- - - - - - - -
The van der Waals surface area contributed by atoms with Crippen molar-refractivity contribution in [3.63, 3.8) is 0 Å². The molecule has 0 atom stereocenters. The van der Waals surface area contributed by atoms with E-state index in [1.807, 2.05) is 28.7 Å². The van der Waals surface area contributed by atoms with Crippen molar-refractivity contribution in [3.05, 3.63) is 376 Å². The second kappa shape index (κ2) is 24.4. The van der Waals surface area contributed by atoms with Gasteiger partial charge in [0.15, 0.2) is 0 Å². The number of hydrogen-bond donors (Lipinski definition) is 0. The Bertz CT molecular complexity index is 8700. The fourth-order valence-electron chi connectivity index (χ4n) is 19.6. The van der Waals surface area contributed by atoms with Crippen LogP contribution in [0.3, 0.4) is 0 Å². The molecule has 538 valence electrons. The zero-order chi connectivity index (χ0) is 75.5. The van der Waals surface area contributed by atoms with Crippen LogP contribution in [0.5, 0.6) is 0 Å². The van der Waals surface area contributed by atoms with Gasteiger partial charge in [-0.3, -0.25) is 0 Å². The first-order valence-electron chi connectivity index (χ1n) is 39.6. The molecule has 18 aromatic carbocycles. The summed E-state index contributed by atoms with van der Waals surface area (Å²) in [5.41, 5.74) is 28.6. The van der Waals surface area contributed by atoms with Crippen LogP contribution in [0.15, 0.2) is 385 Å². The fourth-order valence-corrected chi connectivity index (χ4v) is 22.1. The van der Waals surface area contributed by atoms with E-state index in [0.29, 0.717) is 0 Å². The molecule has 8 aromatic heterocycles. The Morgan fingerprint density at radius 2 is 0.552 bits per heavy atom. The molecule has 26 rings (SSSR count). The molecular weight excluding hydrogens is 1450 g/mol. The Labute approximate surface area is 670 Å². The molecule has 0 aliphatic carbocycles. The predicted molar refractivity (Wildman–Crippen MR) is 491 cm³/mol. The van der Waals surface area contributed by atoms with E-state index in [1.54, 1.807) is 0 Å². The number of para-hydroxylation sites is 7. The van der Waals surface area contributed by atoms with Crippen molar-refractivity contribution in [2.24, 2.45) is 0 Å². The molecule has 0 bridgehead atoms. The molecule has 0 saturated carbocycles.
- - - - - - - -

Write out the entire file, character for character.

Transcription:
The van der Waals surface area contributed by atoms with Crippen molar-refractivity contribution in [3.63, 3.8) is 0 Å². The molecule has 0 atom stereocenters. The van der Waals surface area contributed by atoms with E-state index in [1.807, 2.05) is 28.7 Å². The van der Waals surface area contributed by atoms with Crippen molar-refractivity contribution in [3.05, 3.63) is 376 Å². The second kappa shape index (κ2) is 24.4. The van der Waals surface area contributed by atoms with Gasteiger partial charge in [0.15, 0.2) is 0 Å². The number of hydrogen-bond donors (Lipinski definition) is 0. The Bertz CT molecular complexity index is 8700. The fourth-order valence-electron chi connectivity index (χ4n) is 19.6. The van der Waals surface area contributed by atoms with Crippen LogP contribution in [0.3, 0.4) is 0 Å². The molecule has 538 valence electrons. The zero-order chi connectivity index (χ0) is 75.5. The van der Waals surface area contributed by atoms with Crippen LogP contribution in [0.5, 0.6) is 0 Å². The van der Waals surface area contributed by atoms with Gasteiger partial charge in [-0.3, -0.25) is 0 Å². The first-order valence-electron chi connectivity index (χ1n) is 39.6. The molecule has 18 aromatic carbocycles. The summed E-state index contributed by atoms with van der Waals surface area (Å²) in [5.41, 5.74) is 28.6. The van der Waals surface area contributed by atoms with Crippen LogP contribution in [0.15, 0.2) is 385 Å². The fourth-order valence-corrected chi connectivity index (χ4v) is 22.1. The van der Waals surface area contributed by atoms with E-state index in [0.29, 0.717) is 0 Å². The molecule has 8 aromatic heterocycles. The Morgan fingerprint density at radius 2 is 0.552 bits per heavy atom. The molecule has 26 rings (SSSR count). The molecular weight excluding hydrogens is 1450 g/mol. The Labute approximate surface area is 670 Å². The molecule has 0 aliphatic carbocycles. The predicted molar refractivity (Wildman–Crippen MR) is 491 cm³/mol. The van der Waals surface area contributed by atoms with E-state index in [1.54, 1.807) is 0 Å². The number of para-hydroxylation sites is 7. The van der Waals surface area contributed by atoms with Crippen molar-refractivity contribution in [2.24, 2.45) is 0 Å². The molecule has 0 bridgehead atoms. The molecule has 0 saturated carbocycles.